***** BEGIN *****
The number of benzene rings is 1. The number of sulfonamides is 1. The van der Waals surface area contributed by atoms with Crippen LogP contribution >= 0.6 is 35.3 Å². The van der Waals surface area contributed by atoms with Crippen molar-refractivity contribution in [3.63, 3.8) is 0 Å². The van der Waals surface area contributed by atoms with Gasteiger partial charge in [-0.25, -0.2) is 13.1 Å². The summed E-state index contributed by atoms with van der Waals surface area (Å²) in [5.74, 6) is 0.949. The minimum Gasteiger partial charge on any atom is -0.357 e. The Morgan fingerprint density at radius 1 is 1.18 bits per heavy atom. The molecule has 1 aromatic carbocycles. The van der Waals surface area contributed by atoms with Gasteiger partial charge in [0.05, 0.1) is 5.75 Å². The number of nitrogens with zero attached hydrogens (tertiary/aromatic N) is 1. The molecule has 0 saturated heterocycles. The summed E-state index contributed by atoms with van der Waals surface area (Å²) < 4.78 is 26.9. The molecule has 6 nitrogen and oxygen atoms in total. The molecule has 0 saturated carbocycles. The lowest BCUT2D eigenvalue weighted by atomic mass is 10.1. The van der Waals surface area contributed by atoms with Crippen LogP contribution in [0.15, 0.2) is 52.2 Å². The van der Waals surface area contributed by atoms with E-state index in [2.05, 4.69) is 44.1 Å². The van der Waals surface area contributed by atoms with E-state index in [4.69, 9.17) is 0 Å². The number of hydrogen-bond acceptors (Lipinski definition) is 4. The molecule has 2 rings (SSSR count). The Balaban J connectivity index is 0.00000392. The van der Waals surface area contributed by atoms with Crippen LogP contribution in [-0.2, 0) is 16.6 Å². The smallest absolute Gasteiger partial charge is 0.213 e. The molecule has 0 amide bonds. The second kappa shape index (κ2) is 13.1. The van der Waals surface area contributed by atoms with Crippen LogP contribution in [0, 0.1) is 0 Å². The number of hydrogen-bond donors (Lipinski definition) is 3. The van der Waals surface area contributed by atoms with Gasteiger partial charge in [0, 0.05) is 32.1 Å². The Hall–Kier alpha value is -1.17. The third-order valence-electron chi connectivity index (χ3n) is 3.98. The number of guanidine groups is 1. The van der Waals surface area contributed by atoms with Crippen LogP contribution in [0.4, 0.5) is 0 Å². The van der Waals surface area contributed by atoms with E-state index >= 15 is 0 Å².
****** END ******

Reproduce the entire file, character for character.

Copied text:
The number of benzene rings is 1. The number of sulfonamides is 1. The van der Waals surface area contributed by atoms with Crippen LogP contribution >= 0.6 is 35.3 Å². The van der Waals surface area contributed by atoms with Crippen molar-refractivity contribution in [3.63, 3.8) is 0 Å². The van der Waals surface area contributed by atoms with Gasteiger partial charge in [-0.25, -0.2) is 13.1 Å². The summed E-state index contributed by atoms with van der Waals surface area (Å²) in [5.74, 6) is 0.949. The minimum Gasteiger partial charge on any atom is -0.357 e. The Morgan fingerprint density at radius 1 is 1.18 bits per heavy atom. The molecule has 1 aromatic carbocycles. The van der Waals surface area contributed by atoms with Gasteiger partial charge in [0.05, 0.1) is 5.75 Å². The number of nitrogens with zero attached hydrogens (tertiary/aromatic N) is 1. The molecule has 0 saturated heterocycles. The summed E-state index contributed by atoms with van der Waals surface area (Å²) < 4.78 is 26.9. The molecule has 6 nitrogen and oxygen atoms in total. The molecule has 0 saturated carbocycles. The lowest BCUT2D eigenvalue weighted by atomic mass is 10.1. The van der Waals surface area contributed by atoms with Crippen LogP contribution in [0.15, 0.2) is 52.2 Å². The van der Waals surface area contributed by atoms with E-state index in [2.05, 4.69) is 44.1 Å². The van der Waals surface area contributed by atoms with E-state index in [4.69, 9.17) is 0 Å². The number of hydrogen-bond acceptors (Lipinski definition) is 4. The molecule has 2 rings (SSSR count). The Balaban J connectivity index is 0.00000392. The van der Waals surface area contributed by atoms with Crippen LogP contribution in [-0.2, 0) is 16.6 Å². The smallest absolute Gasteiger partial charge is 0.213 e. The molecule has 0 amide bonds. The second kappa shape index (κ2) is 13.1. The van der Waals surface area contributed by atoms with Crippen LogP contribution in [0, 0.1) is 0 Å². The number of hydrogen-bond donors (Lipinski definition) is 3. The van der Waals surface area contributed by atoms with Gasteiger partial charge in [0, 0.05) is 32.1 Å². The Hall–Kier alpha value is -1.17. The third-order valence-electron chi connectivity index (χ3n) is 3.98. The number of guanidine groups is 1. The van der Waals surface area contributed by atoms with Crippen LogP contribution in [0.4, 0.5) is 0 Å². The van der Waals surface area contributed by atoms with E-state index >= 15 is 0 Å².